(Destroyer DD-936: displacement 3,807 (full load); length 418 feet 5 inches; beam 45 feet 1 inch; draft 14 feet 6 inches; speed 33 knots; complement 311; armament 3 5-inch guns, 4 3-inch guns, 4 21-inch torpedo tubes, 1 depth charge track; class Forrest Sherman)
Stephen Decatur, born 5 January 1779 in Sinepuxent, Md., was warranted a midshipman at the age of 19 and made his first cruise in the frigate United States. In command of the schooner Enterprise at the outbreak of the Tripolitan War, he captured the bomb ketch Mastico on 23 December 1803. He used this ship, renamed Intrepid, in his daring raid to burn the captured frigate Philadelphia in the harbor of Tripoli, 16 February 1804. He also distinguished himself during the attacks on Tripoli in command of a gunboat division. Promoted to captain he was assigned command of Constitution, and later, in November 1804, Congress. He negotiated with the Bey of Tunis at the close of the Tripolitan War, and returned to the United States in September 1805 with the Tunisian envoy.
During the War of 1812, he commanded United States, capturing HMS Macedonian in one of the greatest single-ship actions of naval history. He took command of President at New York and attempting to slip through the blockade fell in with a British squadron of five heavy ships. After 2 hours of furious combat the frigate HMS Endymion was silenced but President had suffered such extensive damage that it was impossible to execute an escape. The twice-wounded Decatur reluctantly surrendered, but was paroled, landing at New London 22 February 1815.
Returning to the Mediterranean in 1815, Decatur in Guerriere, negotiated a treaty with the Dey of Algiers which ended tribute and exacted full payment for injuries to Americans, then concluded similar agreements with the Bey of Tunis and the Bashaw of Tripoli. From November 1815 until killed by Commodore James Barron in a duel 22 March 1820, Decatur served on the Board of Navy Commissioners.
The fourth Decatur (DD-936) was launched 15 December 1955 by Bethlehem Steel Co., Quincy, Mass.; sponsored by Mrs. W. A. Pierce and Mrs. D. J. Armsden, descendants of Commodore Decatur; and commissioned 7 December 1956, Commander J. J. Skahill in command.
Decatur sailed from Newport 3 September 1957 to take part in NATO Operation "Strikeback," calling at Largs and Rosyth, Scotland, before returning to Newport 22 October. She served on local operations until 1 February 1958 when she sailed to the Mediterranean for a tour of duty with the 6th Fleet. She returned to her home port 28 August for east coast operations.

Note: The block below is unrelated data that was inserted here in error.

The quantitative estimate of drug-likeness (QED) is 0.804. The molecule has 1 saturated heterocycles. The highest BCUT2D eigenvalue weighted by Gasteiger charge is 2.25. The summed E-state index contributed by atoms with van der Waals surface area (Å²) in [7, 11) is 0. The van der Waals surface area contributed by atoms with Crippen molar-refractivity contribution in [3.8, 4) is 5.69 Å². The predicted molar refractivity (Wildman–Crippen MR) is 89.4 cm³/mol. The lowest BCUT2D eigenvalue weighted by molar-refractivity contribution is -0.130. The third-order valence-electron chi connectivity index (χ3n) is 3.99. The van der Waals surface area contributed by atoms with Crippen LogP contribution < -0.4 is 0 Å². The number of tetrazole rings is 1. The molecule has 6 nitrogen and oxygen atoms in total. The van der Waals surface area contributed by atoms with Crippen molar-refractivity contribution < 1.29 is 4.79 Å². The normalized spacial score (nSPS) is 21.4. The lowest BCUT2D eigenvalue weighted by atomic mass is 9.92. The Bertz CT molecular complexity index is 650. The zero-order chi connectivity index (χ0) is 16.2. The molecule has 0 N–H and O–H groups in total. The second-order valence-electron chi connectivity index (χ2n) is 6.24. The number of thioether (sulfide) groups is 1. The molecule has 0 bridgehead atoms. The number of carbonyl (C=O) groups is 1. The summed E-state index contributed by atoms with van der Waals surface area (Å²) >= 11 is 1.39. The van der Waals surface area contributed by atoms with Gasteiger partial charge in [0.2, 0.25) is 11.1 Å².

She returned to the Mediterranean for duty between 7 August 1959 and 26 February 1960, then joined in antisubmarine exercises and a midshipman cruise in the Atlantic between March and September. On 6 September Decatur sailed on a cruise which took her north of the Arctic Circle, through the Mediterranean and the Suez Canal, into the Arabian Sea and Indian Ocean, and back to the Mediterranean where she operated with the 6th Fleet. The destroyer returned to Newport in mid-December.
She would continue this pattern of operations, a six-month deployment to the Mediterranean followed by year or so in home waters, for the next three years. A highlight of this period was Decatur's recovery, the first of its kind, of a NASA spacecraft at sea in September 1961.
On 6 May 1964, while operating in an ASW exercise off the Virginia Capes, the destroyer suffered severe superstructure damage--both masts were lost over the side and the bridge and both stacks were crushed, remarkably injuring only one sailor--in a collision with Lake Champlain (CVS-39). Towed into Norfolk, she received temporary repairs alongside Shenandoah (AD-26) before returning to Newport at the end of the month. Tapped for conversion to a new class of guided-missile destroyers, Decatur subsequently sailed north to Boston and, after entering the Naval Shipyard in Charlestown, she was placed in reserve on 1 November and then decommissioned on 15 June 1965. While in the yard, conversion work was begun--which included the installation of the TARTAR missile system, new fire control radars, an ASROC system, and new sonar and other electronics equipment--and she was reclassified DDG-31 on 15 September 1966.